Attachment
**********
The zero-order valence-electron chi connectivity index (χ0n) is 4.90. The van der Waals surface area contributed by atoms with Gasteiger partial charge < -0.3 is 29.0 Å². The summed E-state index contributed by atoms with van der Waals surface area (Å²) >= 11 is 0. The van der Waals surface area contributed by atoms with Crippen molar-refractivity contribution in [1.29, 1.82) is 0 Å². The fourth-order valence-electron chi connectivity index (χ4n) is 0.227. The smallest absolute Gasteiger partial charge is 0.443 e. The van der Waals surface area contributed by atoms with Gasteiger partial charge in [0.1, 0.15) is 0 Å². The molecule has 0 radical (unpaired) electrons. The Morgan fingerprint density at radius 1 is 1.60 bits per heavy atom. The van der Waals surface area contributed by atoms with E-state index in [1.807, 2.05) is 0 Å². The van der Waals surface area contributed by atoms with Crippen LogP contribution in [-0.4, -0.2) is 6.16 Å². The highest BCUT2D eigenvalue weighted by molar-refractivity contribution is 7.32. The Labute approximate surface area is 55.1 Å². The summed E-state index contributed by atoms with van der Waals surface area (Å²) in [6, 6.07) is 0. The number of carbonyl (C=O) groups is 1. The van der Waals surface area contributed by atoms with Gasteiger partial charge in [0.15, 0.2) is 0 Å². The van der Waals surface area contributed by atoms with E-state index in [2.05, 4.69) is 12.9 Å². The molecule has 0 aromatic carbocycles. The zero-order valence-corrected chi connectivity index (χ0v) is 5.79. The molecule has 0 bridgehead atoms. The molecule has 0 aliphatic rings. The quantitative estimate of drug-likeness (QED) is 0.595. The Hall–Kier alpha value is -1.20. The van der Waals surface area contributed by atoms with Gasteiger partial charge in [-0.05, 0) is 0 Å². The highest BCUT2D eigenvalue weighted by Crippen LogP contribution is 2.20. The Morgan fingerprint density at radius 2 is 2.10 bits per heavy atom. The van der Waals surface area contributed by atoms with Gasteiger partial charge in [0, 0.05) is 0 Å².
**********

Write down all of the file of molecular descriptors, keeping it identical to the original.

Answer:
The zero-order valence-electron chi connectivity index (χ0n) is 4.90. The van der Waals surface area contributed by atoms with Gasteiger partial charge < -0.3 is 29.0 Å². The summed E-state index contributed by atoms with van der Waals surface area (Å²) >= 11 is 0. The van der Waals surface area contributed by atoms with Crippen molar-refractivity contribution in [1.29, 1.82) is 0 Å². The fourth-order valence-electron chi connectivity index (χ4n) is 0.227. The smallest absolute Gasteiger partial charge is 0.443 e. The van der Waals surface area contributed by atoms with Gasteiger partial charge in [0.1, 0.15) is 0 Å². The molecule has 0 radical (unpaired) electrons. The Morgan fingerprint density at radius 1 is 1.60 bits per heavy atom. The van der Waals surface area contributed by atoms with E-state index in [1.807, 2.05) is 0 Å². The van der Waals surface area contributed by atoms with Crippen LogP contribution in [-0.4, -0.2) is 6.16 Å². The highest BCUT2D eigenvalue weighted by molar-refractivity contribution is 7.32. The Labute approximate surface area is 55.1 Å². The summed E-state index contributed by atoms with van der Waals surface area (Å²) in [6, 6.07) is 0. The number of carbonyl (C=O) groups is 1. The van der Waals surface area contributed by atoms with Gasteiger partial charge in [0.15, 0.2) is 0 Å². The van der Waals surface area contributed by atoms with E-state index in [2.05, 4.69) is 12.9 Å². The molecule has 0 aromatic carbocycles. The zero-order valence-corrected chi connectivity index (χ0v) is 5.79. The molecule has 0 bridgehead atoms. The molecule has 0 aliphatic rings. The quantitative estimate of drug-likeness (QED) is 0.595. The Hall–Kier alpha value is -1.20. The van der Waals surface area contributed by atoms with Gasteiger partial charge in [-0.05, 0) is 0 Å². The highest BCUT2D eigenvalue weighted by Crippen LogP contribution is 2.20. The Morgan fingerprint density at radius 2 is 2.10 bits per heavy atom. The van der Waals surface area contributed by atoms with Gasteiger partial charge in [0, 0.05) is 0 Å².